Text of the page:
Many organizations are opposed to it. Politically, it’s a lot harder. I mean, we saw the political fight on rent controls in the election previously, and it just makes a much better message politically for them to support it than to oppose it. So, this could very well become law. Now, if it does become a law it is retroactive, but lawyers like myself are poised and ready to file onerous. This does not hold constitutional muster. It is a very, very, very onerous law. It punishes landlords for being landlords, and it’s a shame. So there’s my rant about SB 939. I think it’s shocking. Call your congressman, tell him that you’re adamantly opposed to it, it’s just wrong.

 

So let’s talk about how to solve this. I mean, how can we get some level of comfort? That’s probably why most of you are here. Right before we do that, I think it’s important to talk about those tenant concerns that you have, so that we can understand when we go to the negotiating table: what is the other side thinking? Tenants have extremely valid concerns. First off, do they have the ability to pay their rent? Their businesses probably have been severely impacted. That’s absolutely true. The lockdowns have been detrimental to most businesses, and the PPP loans that were promised were not very effective. They came very late; EIDL is just starting to flow out now. And even that amount is just not enough, so your tenants have been severely impacted.

 

They’re also concerned about their performance obligations. Some of them have operating covenants for retail; you probably have mandatory open hours. I haven’t heard of a single landlord that’s being a stickler on this. It would be quite an argument to say, “well, your lease says that you need to be open 350 days a year, and you’ve been closed for two and a half months, so you owe me rent at 150%.” I don’t think any landlord is doing that, because even if you did, you’re not going to win in court there. That is an example of the force majeure argument, which we can talk about more if you have questions. Completion on tenant improvements have also been, and are, of great concern: not only that you may have with them, but also that they may have with their franchise owner. They probably haven’t been able to do their work to do that.

 

And then they have concerns about their employees. I mean, they want to make sure that their employees and their customers and their suppliers are all safe. There are density issues, and if they’re not allowed to operate at 100% capacity, how are they able to make the same amount of money that supports their business plan, to pay the rent? CDC guidelines are a concern, and those other concerns about how much social distance we need to have. Is there going to be enough commerce coming in? If you’re in downtown LA or the lunch places, are they able to open with what traffic there is going to be? Are they even going to meet their density? Then they’re balancing the safety issue for their employees, versus that for customers, versus that density that they need to grow—a restaurant in downtown has to be very dense in order to be successful.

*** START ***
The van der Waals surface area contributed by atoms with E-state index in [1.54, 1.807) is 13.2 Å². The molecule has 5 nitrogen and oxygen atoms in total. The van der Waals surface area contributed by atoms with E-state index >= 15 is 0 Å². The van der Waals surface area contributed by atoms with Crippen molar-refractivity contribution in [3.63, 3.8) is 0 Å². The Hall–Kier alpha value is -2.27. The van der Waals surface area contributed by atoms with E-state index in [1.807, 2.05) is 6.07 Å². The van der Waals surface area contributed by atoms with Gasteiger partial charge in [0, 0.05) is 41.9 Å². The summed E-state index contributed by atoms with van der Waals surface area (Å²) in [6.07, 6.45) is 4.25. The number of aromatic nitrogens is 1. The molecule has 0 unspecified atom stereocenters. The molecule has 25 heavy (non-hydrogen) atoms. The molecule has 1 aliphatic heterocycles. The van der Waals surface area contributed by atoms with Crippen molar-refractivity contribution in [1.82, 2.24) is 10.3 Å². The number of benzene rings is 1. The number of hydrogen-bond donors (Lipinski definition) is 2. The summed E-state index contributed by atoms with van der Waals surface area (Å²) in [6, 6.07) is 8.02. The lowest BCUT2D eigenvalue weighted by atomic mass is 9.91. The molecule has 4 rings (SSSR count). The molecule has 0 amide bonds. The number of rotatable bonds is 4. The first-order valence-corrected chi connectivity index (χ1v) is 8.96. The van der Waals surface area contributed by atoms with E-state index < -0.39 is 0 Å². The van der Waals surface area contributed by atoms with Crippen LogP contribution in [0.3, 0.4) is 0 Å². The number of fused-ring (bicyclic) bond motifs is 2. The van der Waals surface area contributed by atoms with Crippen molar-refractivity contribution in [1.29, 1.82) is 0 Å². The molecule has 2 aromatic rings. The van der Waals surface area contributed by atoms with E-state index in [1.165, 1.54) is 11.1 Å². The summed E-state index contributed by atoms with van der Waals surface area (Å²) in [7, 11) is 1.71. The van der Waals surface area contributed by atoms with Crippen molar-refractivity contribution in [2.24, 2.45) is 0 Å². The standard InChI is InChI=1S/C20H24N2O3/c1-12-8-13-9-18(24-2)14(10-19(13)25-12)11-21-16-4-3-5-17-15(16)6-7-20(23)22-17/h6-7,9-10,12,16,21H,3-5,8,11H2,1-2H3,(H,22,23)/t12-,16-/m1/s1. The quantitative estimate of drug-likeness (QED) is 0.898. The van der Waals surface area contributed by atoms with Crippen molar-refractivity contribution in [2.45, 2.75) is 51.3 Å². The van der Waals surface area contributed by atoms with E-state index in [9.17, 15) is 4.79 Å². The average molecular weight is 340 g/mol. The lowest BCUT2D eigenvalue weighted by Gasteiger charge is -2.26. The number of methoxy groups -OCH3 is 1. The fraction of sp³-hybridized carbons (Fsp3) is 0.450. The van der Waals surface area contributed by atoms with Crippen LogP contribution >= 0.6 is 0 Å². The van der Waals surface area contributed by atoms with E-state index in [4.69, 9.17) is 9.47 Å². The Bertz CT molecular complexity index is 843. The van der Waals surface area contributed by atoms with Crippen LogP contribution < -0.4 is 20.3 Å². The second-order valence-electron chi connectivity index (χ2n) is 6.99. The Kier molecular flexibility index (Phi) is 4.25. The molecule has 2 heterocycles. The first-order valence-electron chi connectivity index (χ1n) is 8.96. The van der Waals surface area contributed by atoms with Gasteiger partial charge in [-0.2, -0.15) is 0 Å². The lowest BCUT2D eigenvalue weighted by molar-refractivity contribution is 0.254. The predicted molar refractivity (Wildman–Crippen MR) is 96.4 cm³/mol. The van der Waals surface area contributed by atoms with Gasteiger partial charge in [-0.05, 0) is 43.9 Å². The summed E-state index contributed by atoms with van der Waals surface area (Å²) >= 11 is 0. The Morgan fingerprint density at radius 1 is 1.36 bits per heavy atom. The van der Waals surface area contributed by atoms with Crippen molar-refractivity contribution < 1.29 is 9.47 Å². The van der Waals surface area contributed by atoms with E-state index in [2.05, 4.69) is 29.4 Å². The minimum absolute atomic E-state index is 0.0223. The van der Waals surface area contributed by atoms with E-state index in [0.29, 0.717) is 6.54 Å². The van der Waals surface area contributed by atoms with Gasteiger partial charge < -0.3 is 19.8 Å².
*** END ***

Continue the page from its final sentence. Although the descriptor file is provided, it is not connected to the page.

So, let’s start talking about strategies. I’m one that defines strategies and tactics differently, but they interrelate. Strategies are those big picture ideas: they’re your long term goals and how you get to those long term goals. This is what I want, this is how I’m different, this is how I set myself apart, this is how my building is special: these are the part of strategies. Tactics are those individual moves that you make, how you deal with each tenant, which strategy you do: am I going to evict them? Am I going to not do anything? What are those moves? Those are tactics.

 

We can go over this strategy, despite the fact that the tenants absolutely have a legal obligation to pay rent. This is has been a default: if they are late on their rent, there has been a default in rent, and I’m going to talk about why that’s very important in a minute. There’s been a default, they have to pay rent.

 

However, you have to look at it in the context of where we’re at in the economy, what your capabilities are of recovering money from that tenant, and what the judge is likely to order if you were to evict or sue. When the emergency declaration has expired, tenants may be unwilling or unable to pay rent as a large lump sum. Imagine if you had to come up with a three months lump sum, all of it at the drop of a hat; it may be really hard to do for some of those tenants. If you modify the rents, even if you extend it out over three months, it still may be difficult for them to meet their rent obligations over that period. So, you have to consider in your strategy the economic reality of the situation. If you decide that the right tactic for you is an eviction process, courts are going to be backlogged, so what you need to be considering is: what does this mean in terms of how long until I can get my money?

 

Ultimately, you’ve got to plan for the distinct possibility that you may not receive rent payments for a long time. It may not be right after the emergency declaration period is over; the six month repayment period in these cities may not be enough. And that repayment period delay is the eviction period as well in some of those cities. Of course, there’s the issue of whether or not it’s constitutional for these eviction moratoriums to take place. And those are valid questions. But a constitutional case takes a very long time to prosecute. So it still delays your figuring out what you need to do.

 

And then you’ve got your concerns as well, which is not only whether that rent is coming in, but you probably have mortgage obligations. We don’t know whether those financial institutions are going to be able to adapt to make sure that property owners are covered. I mean, there may be a three-month deferment on your payment right now, but if those payments are starting in July, what if in July you’re still getting half rent? Maybe there’s going to be future legislation that will try and fix this; we don’t know at this point. All those are unknowns. You should anticipate that we don’t know, and that you need to figure out, “How am I going to do this with my mortgage obligations?” I mean, you are all very sophisticated owners, and you probably have a good sense of this. But it may help to get a better timetable from a real estate attorney who can guide you and say, “Well, here’s where you’re really at, given your lease and where the court system is. And I’ve looked at your loan, and here’s what I think you should be thinking about.” That may be very helpful to talk to a lawyer about.